Debra Danielson is a Distinguished Engineer and Senior Vice President, Merger and Acquisition Strategy at CA Technologies, which makes agile, automation, analytics and cybersecurity software. She also serves on the board for CA’s innovation incubator (CA Accelerator), and is an executive advisor for private equity firm Strattam Capital. A recognized expert in acquisition-focused technology evaluation and technical due diligence, her 25+ year career has spanned technical, strategic, operational and managerial roles. Danielson holds more than eleven patents in IT management and security disciplines. She recently spoke to The Innovator about the risks the introduction of AI poses to corporates.
Q: What risks does the introduction of AI pose to corporates?
DD: The most important thing senior executives should consider when adding AI into their organization or products are the less than obvious elements. It is easy to see and understand how deep learning and AI can help you become more efficient but it is not always clear where the risks and concerns are. It is important for an organization to understand how their algorithms are actually making decisions. because if you don’t, then you don’t know if your algorithms are aligned with laws and/ or your values. In addition, there is an opportunity for black hats or nefarious players to attack your algorithms with techniques like data injection. It is bias in, bias out, or in the case of data injection, direct manipulation of the algorithms. Either way you end up with something that is not in the best interest of the organization.
Q: Can you expand on the dangers of data injection, which is a relatively new phenomenon?
DD: The black hats in the world have been looking to game the system through every evolution in the technology, and it is no different in the era of AI. Data injection is a just different form of attack. In the past the big risk was black hats getting access to your data and taking it out of the enterprise. Now you have to prevent gamed data from getting into your system. I can give a couple of examples of what this means in the machine vision domain. There are specially constructed images that can cause an algorithm to become computationally “mesmerized”, causing it to hone on that image and ignore everything else in its field of vision. You could put a specific type of sticker on a stop sign and machine vision could be tricked into seeing the stop sign as a banana. Or you can game facial recognition by wearing sunglasses with similarly constructed images on the lenses, again memorizing the algorithm to see whatever is on the sticker and thus provide their wearer invisibility.
Q: Could Tay, an AI chat bot released by Microsoft via Twitter in 2016 which caused controversy when the bot began to post inflammatory and offensive tweets through its Twitter account, forcing Microsoft to shut down the service only 16 hours after its launch, be considered another way of distorting algorithms and damaging a brand?
DD: I don’t know if that chatbot was just reflecting the bias of the dataset or was being gamed. Both are risks. There are examples of organizations that have identified bias in algorithms and in some of these cases the bias was learned from (real but) biased input data . Companies have to be very careful that the inferences being drawn are in fact valid underlying elements and not untested assumptions. I recently read an article that talked about how Xerox was using data to determine who in their work force was likely to churn so they could identify those early in the interview process and not hire them in the first place. They found that people who had long commutes tended to leave. But those people who had long commutes tended to come from poorer neighborhoods so that correlation turned out to be a poverty correlation as well as a location correlation. Unless you are explicitly looking for bias in the results you can end up institutionalizing this kind of bias , which would go against the core values of your organization. In the case of Xerox they decided the churn element [getting rid of poor people who live far from the office] didn’t reflect their values and removed it from the algorithm.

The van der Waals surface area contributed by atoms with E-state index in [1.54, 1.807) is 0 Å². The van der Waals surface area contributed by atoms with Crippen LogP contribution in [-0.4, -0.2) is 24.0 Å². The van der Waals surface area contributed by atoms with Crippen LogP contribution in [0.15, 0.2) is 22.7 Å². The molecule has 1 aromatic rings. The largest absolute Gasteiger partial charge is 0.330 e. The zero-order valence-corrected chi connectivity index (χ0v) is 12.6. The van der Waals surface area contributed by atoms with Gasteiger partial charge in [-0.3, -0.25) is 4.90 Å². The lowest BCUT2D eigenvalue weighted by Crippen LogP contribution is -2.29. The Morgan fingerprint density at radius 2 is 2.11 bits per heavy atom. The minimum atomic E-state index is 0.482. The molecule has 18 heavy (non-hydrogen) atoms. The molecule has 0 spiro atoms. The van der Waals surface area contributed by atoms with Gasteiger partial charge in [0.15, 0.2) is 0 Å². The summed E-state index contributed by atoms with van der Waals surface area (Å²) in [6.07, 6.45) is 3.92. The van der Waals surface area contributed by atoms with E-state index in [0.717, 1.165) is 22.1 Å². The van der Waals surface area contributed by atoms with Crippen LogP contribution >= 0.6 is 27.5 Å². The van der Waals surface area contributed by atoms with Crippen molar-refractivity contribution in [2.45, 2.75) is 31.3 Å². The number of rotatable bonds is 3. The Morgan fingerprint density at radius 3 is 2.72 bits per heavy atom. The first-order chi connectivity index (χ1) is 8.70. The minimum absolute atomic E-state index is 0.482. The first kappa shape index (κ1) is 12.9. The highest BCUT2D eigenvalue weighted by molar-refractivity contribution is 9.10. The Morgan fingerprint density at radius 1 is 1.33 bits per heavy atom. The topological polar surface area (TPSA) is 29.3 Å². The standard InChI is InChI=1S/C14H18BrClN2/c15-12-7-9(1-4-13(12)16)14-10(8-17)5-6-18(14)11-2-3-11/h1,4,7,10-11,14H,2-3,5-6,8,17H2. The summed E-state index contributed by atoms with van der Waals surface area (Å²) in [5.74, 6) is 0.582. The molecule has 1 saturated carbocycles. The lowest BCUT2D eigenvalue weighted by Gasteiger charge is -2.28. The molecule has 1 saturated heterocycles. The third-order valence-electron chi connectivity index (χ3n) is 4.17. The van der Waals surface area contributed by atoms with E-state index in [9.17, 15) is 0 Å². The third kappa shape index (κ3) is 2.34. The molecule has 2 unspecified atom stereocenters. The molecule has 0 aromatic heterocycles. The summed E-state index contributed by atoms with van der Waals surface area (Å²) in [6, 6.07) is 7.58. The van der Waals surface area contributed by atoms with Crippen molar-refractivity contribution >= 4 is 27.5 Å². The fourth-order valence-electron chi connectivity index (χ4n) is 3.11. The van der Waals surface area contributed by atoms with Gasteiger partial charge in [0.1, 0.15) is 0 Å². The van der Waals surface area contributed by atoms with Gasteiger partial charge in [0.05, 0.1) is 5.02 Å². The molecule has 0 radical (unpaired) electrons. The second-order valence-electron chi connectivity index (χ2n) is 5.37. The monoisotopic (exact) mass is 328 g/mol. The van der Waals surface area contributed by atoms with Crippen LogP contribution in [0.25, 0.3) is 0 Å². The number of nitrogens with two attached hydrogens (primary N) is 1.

Q: AI bias can potentially do severe damage to a company’s brand or put the company in legal hot water so a number of companies are considering hiring chief ethic officers. Do you see that as a trend?
DD: Yes but it will probably require a team not just a person. Companies are going to need someone to interpret results and compare those results against the company’s core values or ethics. Understanding what their algorithms’ biases are is a quite technical undertaking. Achieving explainability in algorithms and ethical results will require input from data scientists as well as from a company’s ethics organization.
I do think you will see specialists focused on ethical explainability enter the field. But they won’t be alone. The engineers and the builders of technology care deeply about how their tech is being used and will absolutely want a governance framework in place. For even if 99.99% of the engineering organization is engaged and highly ethical, you only need one malicious insider. You expect all your employees to be ethical but you verify it.
Q: Isn’t there more risk from an overworked and rushed developer than from a malicious insider?
DD: There are risks from malicious insiders and there are risks from incompetent insiders — a person without bad intentions who is unaware of the damage they could cause. There is a higher risk from incompetent insiders.
Q: What is your best advice to big corporates?
DD: Most corporates’ security systems has been all about avoiding data exfiltration. Now they also have to look for data injection and algorithm gaming. The first thing an organization needs to have is an awareness that this is a risk and understand where the potential areas of vulnerabilities lie and to analyze and address those.